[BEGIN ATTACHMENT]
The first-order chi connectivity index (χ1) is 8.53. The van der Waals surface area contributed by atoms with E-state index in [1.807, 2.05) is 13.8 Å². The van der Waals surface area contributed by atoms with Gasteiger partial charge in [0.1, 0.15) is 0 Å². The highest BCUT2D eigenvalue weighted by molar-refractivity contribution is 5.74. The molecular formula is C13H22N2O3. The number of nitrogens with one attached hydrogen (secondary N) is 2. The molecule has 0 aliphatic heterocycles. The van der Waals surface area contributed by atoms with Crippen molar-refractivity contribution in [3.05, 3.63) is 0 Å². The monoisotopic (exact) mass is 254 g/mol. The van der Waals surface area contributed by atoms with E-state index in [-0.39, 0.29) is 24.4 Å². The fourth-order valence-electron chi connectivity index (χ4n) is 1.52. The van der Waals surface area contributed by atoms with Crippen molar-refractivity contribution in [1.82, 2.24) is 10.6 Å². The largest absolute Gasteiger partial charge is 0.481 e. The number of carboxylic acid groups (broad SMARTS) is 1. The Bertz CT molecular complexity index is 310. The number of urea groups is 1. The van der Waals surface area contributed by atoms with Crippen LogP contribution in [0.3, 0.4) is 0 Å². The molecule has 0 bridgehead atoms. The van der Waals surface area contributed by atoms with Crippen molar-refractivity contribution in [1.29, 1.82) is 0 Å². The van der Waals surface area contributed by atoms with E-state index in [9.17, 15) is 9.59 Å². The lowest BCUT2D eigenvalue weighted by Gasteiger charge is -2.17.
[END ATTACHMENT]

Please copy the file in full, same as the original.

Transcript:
The first-order chi connectivity index (χ1) is 8.53. The van der Waals surface area contributed by atoms with E-state index in [1.807, 2.05) is 13.8 Å². The van der Waals surface area contributed by atoms with Gasteiger partial charge in [0.1, 0.15) is 0 Å². The highest BCUT2D eigenvalue weighted by molar-refractivity contribution is 5.74. The molecular formula is C13H22N2O3. The number of nitrogens with one attached hydrogen (secondary N) is 2. The molecule has 0 aliphatic heterocycles. The van der Waals surface area contributed by atoms with Crippen molar-refractivity contribution in [3.05, 3.63) is 0 Å². The monoisotopic (exact) mass is 254 g/mol. The van der Waals surface area contributed by atoms with E-state index in [-0.39, 0.29) is 24.4 Å². The fourth-order valence-electron chi connectivity index (χ4n) is 1.52. The van der Waals surface area contributed by atoms with Crippen molar-refractivity contribution in [1.82, 2.24) is 10.6 Å². The largest absolute Gasteiger partial charge is 0.481 e. The number of carboxylic acid groups (broad SMARTS) is 1. The Bertz CT molecular complexity index is 310. The number of urea groups is 1. The van der Waals surface area contributed by atoms with Crippen LogP contribution in [0.3, 0.4) is 0 Å². The molecule has 0 bridgehead atoms. The van der Waals surface area contributed by atoms with Crippen molar-refractivity contribution in [1.29, 1.82) is 0 Å². The van der Waals surface area contributed by atoms with E-state index in [9.17, 15) is 9.59 Å². The lowest BCUT2D eigenvalue weighted by Gasteiger charge is -2.17.